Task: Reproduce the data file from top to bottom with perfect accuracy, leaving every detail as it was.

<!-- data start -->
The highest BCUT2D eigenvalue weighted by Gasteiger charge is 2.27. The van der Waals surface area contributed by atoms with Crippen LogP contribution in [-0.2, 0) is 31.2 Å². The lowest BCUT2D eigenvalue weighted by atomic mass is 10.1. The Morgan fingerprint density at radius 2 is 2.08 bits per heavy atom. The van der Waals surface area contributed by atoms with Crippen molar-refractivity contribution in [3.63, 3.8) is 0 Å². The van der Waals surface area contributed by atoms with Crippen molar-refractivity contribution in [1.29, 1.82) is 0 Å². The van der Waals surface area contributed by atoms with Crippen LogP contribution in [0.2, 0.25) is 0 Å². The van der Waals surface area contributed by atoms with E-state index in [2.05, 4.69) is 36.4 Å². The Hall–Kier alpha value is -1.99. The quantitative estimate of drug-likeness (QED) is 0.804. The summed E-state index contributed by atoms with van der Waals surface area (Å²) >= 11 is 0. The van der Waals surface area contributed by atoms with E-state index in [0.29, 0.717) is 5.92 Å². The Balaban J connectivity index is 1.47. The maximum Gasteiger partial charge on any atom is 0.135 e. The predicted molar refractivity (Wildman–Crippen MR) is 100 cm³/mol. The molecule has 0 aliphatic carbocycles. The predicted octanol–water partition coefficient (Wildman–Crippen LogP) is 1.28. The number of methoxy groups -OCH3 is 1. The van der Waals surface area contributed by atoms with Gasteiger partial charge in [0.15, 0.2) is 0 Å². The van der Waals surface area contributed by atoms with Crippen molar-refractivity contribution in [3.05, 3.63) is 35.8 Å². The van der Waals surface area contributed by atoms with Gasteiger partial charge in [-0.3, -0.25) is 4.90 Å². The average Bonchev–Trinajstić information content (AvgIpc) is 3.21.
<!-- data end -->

The highest BCUT2D eigenvalue weighted by Gasteiger charge is 2.27. The van der Waals surface area contributed by atoms with Crippen LogP contribution in [-0.2, 0) is 31.2 Å². The lowest BCUT2D eigenvalue weighted by atomic mass is 10.1. The Morgan fingerprint density at radius 2 is 2.08 bits per heavy atom. The van der Waals surface area contributed by atoms with Crippen molar-refractivity contribution in [3.63, 3.8) is 0 Å². The van der Waals surface area contributed by atoms with Crippen molar-refractivity contribution in [1.29, 1.82) is 0 Å². The van der Waals surface area contributed by atoms with Crippen LogP contribution in [0.2, 0.25) is 0 Å². The van der Waals surface area contributed by atoms with E-state index in [2.05, 4.69) is 36.4 Å². The Hall–Kier alpha value is -1.99. The quantitative estimate of drug-likeness (QED) is 0.804. The summed E-state index contributed by atoms with van der Waals surface area (Å²) >= 11 is 0. The van der Waals surface area contributed by atoms with E-state index in [0.29, 0.717) is 5.92 Å². The Balaban J connectivity index is 1.47. The maximum Gasteiger partial charge on any atom is 0.135 e. The predicted molar refractivity (Wildman–Crippen MR) is 100 cm³/mol. The molecule has 0 aliphatic carbocycles. The predicted octanol–water partition coefficient (Wildman–Crippen LogP) is 1.28. The number of methoxy groups -OCH3 is 1. The van der Waals surface area contributed by atoms with Gasteiger partial charge in [0.15, 0.2) is 0 Å². The van der Waals surface area contributed by atoms with Crippen molar-refractivity contribution in [3.05, 3.63) is 35.8 Å². The van der Waals surface area contributed by atoms with Gasteiger partial charge in [-0.3, -0.25) is 4.90 Å². The average Bonchev–Trinajstić information content (AvgIpc) is 3.21.